other attacks that attempt to derive the private or secret key?

OK, this is easier. The adversary will not attempt to break the crypto. They will go around it. They will go around it by breaking into the system, getting root, and then reading the key from the filesystem.

There are only two crypto attacks I am aware. First was the factoring of the TI Signing Key, and second was the Flame malware. The TI factoring occurred on a 512-bit asymmetric key; while the Flame malware took advantage of MD5 collisions on Microsoft CA certificate.

Breaking into the system is a much more cost effective attack. It will probably start by phishing one of the ladies in HR or Accounts Receivable. That's how it started with with a few high profile attacks, like RSA Data Securities and one of the other big ones, like Sony (IIRC).


Based on current computing power, how long should we have reasonable assurance that either technology would be relatively secure?

I think 80-bits of security is within reach of a few well funded adversaries. But out of reach of most others.

128-bit security will likely never be within reach of anyone.

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  • $\begingroup$ I'm not sure I understand your statement "...uses Lim-Lee primes and they don't provide the prime factorization. So you can't test that they are any good in practice." If you have the private key, you can easily factor. Then test the primes. $\endgroup$ – mikeazo May 4 '15 at 11:56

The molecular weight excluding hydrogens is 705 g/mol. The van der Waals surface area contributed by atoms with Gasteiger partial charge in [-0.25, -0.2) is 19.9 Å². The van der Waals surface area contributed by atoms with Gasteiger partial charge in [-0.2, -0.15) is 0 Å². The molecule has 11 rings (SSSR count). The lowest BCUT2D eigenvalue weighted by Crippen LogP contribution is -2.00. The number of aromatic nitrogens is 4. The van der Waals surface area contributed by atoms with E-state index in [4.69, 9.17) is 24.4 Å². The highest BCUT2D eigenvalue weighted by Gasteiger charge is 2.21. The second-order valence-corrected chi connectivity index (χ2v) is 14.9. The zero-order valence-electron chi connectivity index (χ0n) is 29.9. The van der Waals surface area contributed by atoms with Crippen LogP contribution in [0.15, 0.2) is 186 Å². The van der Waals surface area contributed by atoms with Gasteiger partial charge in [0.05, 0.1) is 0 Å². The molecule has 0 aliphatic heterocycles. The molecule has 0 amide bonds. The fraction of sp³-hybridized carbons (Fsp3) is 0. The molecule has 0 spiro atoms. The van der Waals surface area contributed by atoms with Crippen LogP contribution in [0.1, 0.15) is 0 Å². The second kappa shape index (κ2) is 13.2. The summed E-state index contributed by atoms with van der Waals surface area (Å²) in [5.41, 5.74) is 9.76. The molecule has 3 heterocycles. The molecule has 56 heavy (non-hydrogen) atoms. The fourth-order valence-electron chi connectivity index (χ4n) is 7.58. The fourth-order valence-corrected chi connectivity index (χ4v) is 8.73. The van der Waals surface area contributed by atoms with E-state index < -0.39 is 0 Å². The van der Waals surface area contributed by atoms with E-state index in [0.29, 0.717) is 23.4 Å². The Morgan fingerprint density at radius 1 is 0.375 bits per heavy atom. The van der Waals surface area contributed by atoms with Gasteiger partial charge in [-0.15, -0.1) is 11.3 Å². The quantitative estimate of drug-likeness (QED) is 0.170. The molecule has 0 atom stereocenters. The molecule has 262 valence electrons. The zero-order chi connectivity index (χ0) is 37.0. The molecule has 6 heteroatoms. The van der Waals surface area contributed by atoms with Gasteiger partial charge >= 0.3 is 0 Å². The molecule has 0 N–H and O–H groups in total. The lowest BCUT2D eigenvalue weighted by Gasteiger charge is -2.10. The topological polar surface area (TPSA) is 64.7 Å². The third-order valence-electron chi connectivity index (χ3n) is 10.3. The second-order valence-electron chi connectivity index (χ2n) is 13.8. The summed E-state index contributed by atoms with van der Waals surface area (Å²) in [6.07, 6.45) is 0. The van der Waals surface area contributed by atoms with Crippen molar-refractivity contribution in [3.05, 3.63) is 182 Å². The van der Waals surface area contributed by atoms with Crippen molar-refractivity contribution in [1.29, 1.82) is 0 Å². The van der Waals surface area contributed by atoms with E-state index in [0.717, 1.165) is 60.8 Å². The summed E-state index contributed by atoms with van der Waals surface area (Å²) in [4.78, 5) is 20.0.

• $\begingroup$ @mikeazo - loading the key and then validating it will fail the most basic tests. That's assuming you validate your crypto parameters before using them. GPG stopped providing the factorization in version 1.4.1 from July, 2005. Apparently, no one used it (kinda scary, hugh...). $\endgroup$ – user10496 May 4 '15 at 19:15
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Questions like these are hard to answer because who can predict what the future holds, right?

That said, there are some things I wanted to share.

Prefer symmetric cryptography over public-key cryptography. Prefer conventional discrete-log-based systems over elliptic-curve systems; the latter have constants that the NSA influences when they can. From NSA surveillance: A guide to staying secure by Bruce Schneier

and

Our conclusion is that the validity of the assumption is questionable and that generating keys in the real world for "multiple-secrets" cryptosystems such as RSA is significantly riskier than for "single-secret" ones such as ElGamal or (EC)DSA which are based on Diffie-Hellman. From Ron was wrong, Whit is right by Arjen Lenstra et al.

and finally, an XKCD Comic

enter image description here

Definitely SHA1 + RSA-1024 is on the weak side. JP Aumasson had this to say on twitter today:

enter image description here

Is it right? Who knows, but you should definitely be using at least RSA-2048 with SHA256 if you go the PGP route.

My personal believe is that either option is going to be very strong, in which case, the attacker will not go after the crypto but something else. For example, social engineering someone with access to the secret key or private key + passphrase.

The nice thing about the PGP route is that you don't have to have the private key to validate the signature. Going the HMAC route, you would. So I might go the PGP route with a good (at least 2048 bit) DSA key.